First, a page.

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Next to buying a pair of cycling shoes, buying a helmet is one of the hardest bike gear choices to make. With such a wide selection of cycling helmets in the marketplace, where does one begin? Factors like safety, number of vents, weight, comfort, and price definitely come into play.
These are all options I considered when I wanted to upgrade from my Giro Ionos helmet. After a visit to the bike shop, I thought for sure I would choose the Giro Synthe. I’ve used Giro helmets for a long time and liked how well the helmet had held-up in a crash, plus I liked Giro’s Crash Replacement Program.
But once the Kask Protone helmet touched my head, I was immediately seduced by its weight and comfort. Essentially it’s an Italian version of a Giro helmet that offers the same level of safety, replacement pads, and color choices, but uses lighter materials.
Photo credit: Bikerumor
Comfort By Feel
When I strapped on the Giro Synthe, it fit like other Giro helmets I’ve owned. But the Kask Protone was nothing short of a revelation. Maybe Team Sky was on to something.
I was amazed by how light and comfortable the Protone was — almost like wearing nothing. A few twists of the dial on the retention system and the helmet was locked-in perfectly without the tightness or looseness I experienced with my Ionos.
The Kask helmet also felt cooler, which could be a direct result of the 3D coolmax padding. Right out of the box, the chinstrap felt right, so I only had to make a few slight adjustments.
The Kask Protone has eight vents in the front and 6 in the rear, so air flow is not a problem, yet this helmet is still considered very aerodynamic.
Weight and Comfort are obviously two areas the Italian helmet maker focused on in the development of the Protone. Of the seven road cycling helmets Kask makes, the Protone is the lightest and most ventilated.
It falls between the Infinity— which allows riders to close off all the vents and has been wind-tunnel-tested, but weighs in at a whopping 310 grams— and the Vertigo and Mojito, which offer more vents, but are still considered aerodynamic.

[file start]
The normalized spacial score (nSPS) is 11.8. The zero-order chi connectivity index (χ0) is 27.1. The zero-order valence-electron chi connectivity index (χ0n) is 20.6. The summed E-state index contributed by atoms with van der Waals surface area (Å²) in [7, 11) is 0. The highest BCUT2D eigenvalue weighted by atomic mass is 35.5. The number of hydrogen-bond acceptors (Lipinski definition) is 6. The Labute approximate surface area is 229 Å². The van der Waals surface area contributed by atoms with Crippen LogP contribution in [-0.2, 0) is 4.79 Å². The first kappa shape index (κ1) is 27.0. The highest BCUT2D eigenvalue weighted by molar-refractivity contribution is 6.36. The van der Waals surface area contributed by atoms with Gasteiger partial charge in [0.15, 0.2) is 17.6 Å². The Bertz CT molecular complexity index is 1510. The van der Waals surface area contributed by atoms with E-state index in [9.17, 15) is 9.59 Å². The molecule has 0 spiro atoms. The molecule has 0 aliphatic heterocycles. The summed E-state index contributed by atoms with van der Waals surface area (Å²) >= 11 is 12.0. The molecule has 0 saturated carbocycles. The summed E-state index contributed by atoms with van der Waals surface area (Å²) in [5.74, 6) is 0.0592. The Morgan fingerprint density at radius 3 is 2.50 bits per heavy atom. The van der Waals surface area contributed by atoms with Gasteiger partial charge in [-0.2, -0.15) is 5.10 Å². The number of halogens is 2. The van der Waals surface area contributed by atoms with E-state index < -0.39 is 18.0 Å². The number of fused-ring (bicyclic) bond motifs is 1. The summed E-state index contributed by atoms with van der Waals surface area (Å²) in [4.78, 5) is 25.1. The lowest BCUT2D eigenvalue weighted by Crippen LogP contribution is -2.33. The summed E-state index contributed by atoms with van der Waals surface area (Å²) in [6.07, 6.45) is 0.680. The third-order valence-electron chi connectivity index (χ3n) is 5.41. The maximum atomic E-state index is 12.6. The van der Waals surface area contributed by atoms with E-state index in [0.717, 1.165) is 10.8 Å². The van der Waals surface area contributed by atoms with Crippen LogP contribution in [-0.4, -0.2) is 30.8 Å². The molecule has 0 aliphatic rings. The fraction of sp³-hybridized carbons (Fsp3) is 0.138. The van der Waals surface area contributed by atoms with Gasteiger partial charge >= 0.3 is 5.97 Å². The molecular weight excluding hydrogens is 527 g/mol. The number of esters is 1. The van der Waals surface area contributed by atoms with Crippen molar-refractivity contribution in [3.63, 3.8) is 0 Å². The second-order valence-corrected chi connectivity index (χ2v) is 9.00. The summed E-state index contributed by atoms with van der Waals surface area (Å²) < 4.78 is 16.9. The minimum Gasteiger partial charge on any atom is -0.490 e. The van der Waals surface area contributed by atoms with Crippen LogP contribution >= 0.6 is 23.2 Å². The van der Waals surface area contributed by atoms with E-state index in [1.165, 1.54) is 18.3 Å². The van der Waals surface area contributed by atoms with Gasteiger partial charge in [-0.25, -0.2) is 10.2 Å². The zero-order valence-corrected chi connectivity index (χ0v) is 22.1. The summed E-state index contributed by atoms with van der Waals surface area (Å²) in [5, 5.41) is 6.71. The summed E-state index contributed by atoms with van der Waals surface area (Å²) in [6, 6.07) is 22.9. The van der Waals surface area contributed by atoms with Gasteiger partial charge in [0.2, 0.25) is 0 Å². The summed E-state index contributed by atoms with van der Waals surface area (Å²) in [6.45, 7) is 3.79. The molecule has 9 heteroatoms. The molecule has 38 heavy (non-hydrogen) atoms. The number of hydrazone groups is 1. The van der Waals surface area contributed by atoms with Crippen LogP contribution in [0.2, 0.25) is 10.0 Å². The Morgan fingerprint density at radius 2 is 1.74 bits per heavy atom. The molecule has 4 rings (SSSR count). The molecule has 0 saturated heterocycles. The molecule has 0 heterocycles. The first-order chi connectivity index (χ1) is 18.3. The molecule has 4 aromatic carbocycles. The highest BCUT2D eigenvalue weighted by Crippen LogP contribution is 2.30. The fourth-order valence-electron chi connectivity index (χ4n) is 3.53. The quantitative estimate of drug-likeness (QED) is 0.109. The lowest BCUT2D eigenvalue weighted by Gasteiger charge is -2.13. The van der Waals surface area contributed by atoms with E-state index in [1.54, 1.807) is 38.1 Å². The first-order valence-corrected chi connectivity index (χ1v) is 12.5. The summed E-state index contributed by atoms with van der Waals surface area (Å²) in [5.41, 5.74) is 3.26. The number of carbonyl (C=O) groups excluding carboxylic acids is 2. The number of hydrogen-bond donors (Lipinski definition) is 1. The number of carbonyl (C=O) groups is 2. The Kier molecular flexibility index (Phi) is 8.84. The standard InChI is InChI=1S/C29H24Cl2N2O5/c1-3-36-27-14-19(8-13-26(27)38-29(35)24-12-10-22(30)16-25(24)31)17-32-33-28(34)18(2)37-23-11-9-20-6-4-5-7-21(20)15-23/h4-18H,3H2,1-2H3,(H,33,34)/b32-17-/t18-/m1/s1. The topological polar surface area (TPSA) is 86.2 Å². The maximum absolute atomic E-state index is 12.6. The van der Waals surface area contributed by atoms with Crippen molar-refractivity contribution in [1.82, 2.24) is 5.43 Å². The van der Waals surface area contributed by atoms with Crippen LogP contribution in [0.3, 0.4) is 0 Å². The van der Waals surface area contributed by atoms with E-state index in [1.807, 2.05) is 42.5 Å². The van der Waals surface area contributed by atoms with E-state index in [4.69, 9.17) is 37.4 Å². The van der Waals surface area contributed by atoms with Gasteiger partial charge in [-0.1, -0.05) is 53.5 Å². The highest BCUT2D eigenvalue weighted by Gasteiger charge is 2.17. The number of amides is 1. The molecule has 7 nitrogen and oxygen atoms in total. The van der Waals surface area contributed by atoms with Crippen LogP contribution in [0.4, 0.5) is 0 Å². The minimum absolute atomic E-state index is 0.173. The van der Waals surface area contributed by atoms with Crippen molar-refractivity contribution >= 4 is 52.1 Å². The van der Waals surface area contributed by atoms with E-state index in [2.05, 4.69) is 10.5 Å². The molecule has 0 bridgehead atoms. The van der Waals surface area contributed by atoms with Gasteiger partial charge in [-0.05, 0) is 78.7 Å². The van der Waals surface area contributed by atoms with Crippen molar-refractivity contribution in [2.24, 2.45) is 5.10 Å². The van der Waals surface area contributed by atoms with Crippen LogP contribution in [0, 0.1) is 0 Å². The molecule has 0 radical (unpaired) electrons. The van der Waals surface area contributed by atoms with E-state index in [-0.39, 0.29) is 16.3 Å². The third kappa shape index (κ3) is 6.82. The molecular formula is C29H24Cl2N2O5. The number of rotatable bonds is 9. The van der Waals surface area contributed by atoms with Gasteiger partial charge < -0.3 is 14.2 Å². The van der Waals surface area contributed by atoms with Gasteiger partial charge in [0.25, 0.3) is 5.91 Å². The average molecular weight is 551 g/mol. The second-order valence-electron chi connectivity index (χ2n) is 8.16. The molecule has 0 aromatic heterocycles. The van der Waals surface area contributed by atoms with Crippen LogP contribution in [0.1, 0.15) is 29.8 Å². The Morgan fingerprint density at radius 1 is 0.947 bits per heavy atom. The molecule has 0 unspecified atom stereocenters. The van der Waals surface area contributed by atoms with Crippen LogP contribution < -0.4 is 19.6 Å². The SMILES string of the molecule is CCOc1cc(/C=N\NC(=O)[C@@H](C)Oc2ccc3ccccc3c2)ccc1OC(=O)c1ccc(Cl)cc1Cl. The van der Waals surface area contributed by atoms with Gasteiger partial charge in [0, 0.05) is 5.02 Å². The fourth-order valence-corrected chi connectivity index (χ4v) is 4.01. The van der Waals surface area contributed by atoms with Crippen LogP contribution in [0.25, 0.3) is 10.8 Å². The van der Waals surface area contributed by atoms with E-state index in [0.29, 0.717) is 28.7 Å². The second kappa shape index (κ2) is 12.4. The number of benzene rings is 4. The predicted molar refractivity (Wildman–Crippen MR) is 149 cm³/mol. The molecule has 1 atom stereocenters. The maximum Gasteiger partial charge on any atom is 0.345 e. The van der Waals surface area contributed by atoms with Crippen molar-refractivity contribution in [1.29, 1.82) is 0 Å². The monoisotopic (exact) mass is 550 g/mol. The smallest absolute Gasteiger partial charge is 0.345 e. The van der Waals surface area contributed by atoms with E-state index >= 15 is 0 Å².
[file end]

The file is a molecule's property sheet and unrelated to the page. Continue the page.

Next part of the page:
Kask Protone vs Giro Synthe and Giro Air Attack
According to Kask, the Protone weighs in at 215 grams as opposed to the 250 grams of the Giro Synthe and the Air Attack’s 246 grams. The Protone is not only lighter, but is better vented than the Air Attack.
Additionally, the Kask Protone’s removable and washable pads and an ECO (faux) leather chinstrap, which also can be removed and washed, appealed to me.
I used my Giro Ionos for about five seasons and the pads and chinstrap were looking worn. After some basic research, I discovered the cycling industry was focusing on safety as a selling point more than ever. Truth is, I couldn’t tell if my helmet was in bad shape or not.
But most helmet manufacturers recommend changing your helmet every two years, as they do start to break down from sweat over time.
Still, I was hesitant to switch from a Giro helmet to something else. That point aside, I couldn’t walk away from the fit and feel of the Kask Protone.
While Giro uses its MIPS system in most of their helmets, including the Synthe, Kask uses its MIT system in all of their helmets, even their helmets for skiing, construction, mountaineering, and equestrian uses. Despite its weight and aerodynamic shape, Kask designed the polycarbonate to be both lightweight and safe.
A good thing to know ahead of time (if possible) before purchasing a cycling helmet is to grab a tape measure and know the size of your head. Most bike helmet manufacturers will offer sizing in small, medium, and large.
A helmet that feels too loose or too tight is usually the result of a faulty measurement. In order to eliminate sizing issues, Kask offers the Protone in a small (50-56 cm) medium (52-58 cm) and large (53-59 cm). I chose the medium, which offered a lot of sizing flexibility.
The Protone’s “micro dial adjuster,” then allows a cyclist to adjust the fit in smaller increments. My Ionos had the Roc-Loc system, which involved pushing on the strap at the back of the helmet for sizing, but finding the optimum fit didn’t really work well.
I had just purchased a new bike in 2015 with a blue/ black color scheme, so I wanted my helmet to match. It turns out that Kask offers the Protone in 17 colors. It’s the only one in their road cycling helmet line-up with so many options in terms of color, so I found a close, but not exact match, to my bike.
The price of a new helmet is always hard to swallow, and the major downside of the Protone is its price tag. But as a serious cyclist, I accepted the fact that a new bike helmet, such as the Kask Protone, would be an investment, just as I did when I purchased my Giro Ionos. I knew I wanted that same level of quality. The Protone’s price ranges from $269 to $299. You can often find it cheaper on Amazon.
This helmet is the lightest helmet I’ve ever worn and my head stayed cool over the course of several four-hour rides. If you’re used to a traditional helmet or on the fence about switching to an aero helmet, this is the perfect compromise. Overall, the Kask Protone is an excellent every day fitness or training helmet with the comfort and weight that makes it feel like you aren’t wearing a helmet at all.